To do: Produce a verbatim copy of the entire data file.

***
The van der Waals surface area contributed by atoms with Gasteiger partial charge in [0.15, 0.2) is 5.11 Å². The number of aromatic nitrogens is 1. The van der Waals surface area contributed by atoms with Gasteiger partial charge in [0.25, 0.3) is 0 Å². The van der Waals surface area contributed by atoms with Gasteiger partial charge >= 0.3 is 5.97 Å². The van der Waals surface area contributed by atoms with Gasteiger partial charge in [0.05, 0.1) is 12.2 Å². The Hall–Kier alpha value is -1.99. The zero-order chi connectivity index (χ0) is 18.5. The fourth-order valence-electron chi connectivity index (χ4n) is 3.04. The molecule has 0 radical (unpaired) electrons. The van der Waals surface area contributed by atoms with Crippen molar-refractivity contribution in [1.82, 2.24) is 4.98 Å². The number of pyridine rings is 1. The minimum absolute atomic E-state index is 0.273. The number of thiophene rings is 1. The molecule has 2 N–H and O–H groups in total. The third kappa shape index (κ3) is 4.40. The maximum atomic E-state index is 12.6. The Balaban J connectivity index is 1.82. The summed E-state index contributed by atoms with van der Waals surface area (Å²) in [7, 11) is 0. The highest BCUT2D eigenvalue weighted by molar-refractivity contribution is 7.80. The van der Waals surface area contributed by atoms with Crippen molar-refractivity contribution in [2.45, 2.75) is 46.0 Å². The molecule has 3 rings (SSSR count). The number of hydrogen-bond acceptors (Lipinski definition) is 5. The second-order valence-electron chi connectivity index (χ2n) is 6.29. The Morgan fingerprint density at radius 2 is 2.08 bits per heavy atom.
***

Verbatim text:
The van der Waals surface area contributed by atoms with Gasteiger partial charge in [0.15, 0.2) is 5.11 Å². The number of aromatic nitrogens is 1. The van der Waals surface area contributed by atoms with Gasteiger partial charge in [0.25, 0.3) is 0 Å². The van der Waals surface area contributed by atoms with Gasteiger partial charge >= 0.3 is 5.97 Å². The van der Waals surface area contributed by atoms with Gasteiger partial charge in [0.05, 0.1) is 12.2 Å². The Hall–Kier alpha value is -1.99. The zero-order chi connectivity index (χ0) is 18.5. The fourth-order valence-electron chi connectivity index (χ4n) is 3.04. The molecule has 0 radical (unpaired) electrons. The van der Waals surface area contributed by atoms with Crippen molar-refractivity contribution in [1.82, 2.24) is 4.98 Å². The number of pyridine rings is 1. The minimum absolute atomic E-state index is 0.273. The number of thiophene rings is 1. The molecule has 2 N–H and O–H groups in total. The third kappa shape index (κ3) is 4.40. The maximum atomic E-state index is 12.6. The Balaban J connectivity index is 1.82. The summed E-state index contributed by atoms with van der Waals surface area (Å²) in [7, 11) is 0. The highest BCUT2D eigenvalue weighted by molar-refractivity contribution is 7.80. The van der Waals surface area contributed by atoms with Crippen molar-refractivity contribution in [2.45, 2.75) is 46.0 Å². The molecule has 3 rings (SSSR count). The number of hydrogen-bond acceptors (Lipinski definition) is 5. The second-order valence-electron chi connectivity index (χ2n) is 6.29. The Morgan fingerprint density at radius 2 is 2.08 bits per heavy atom.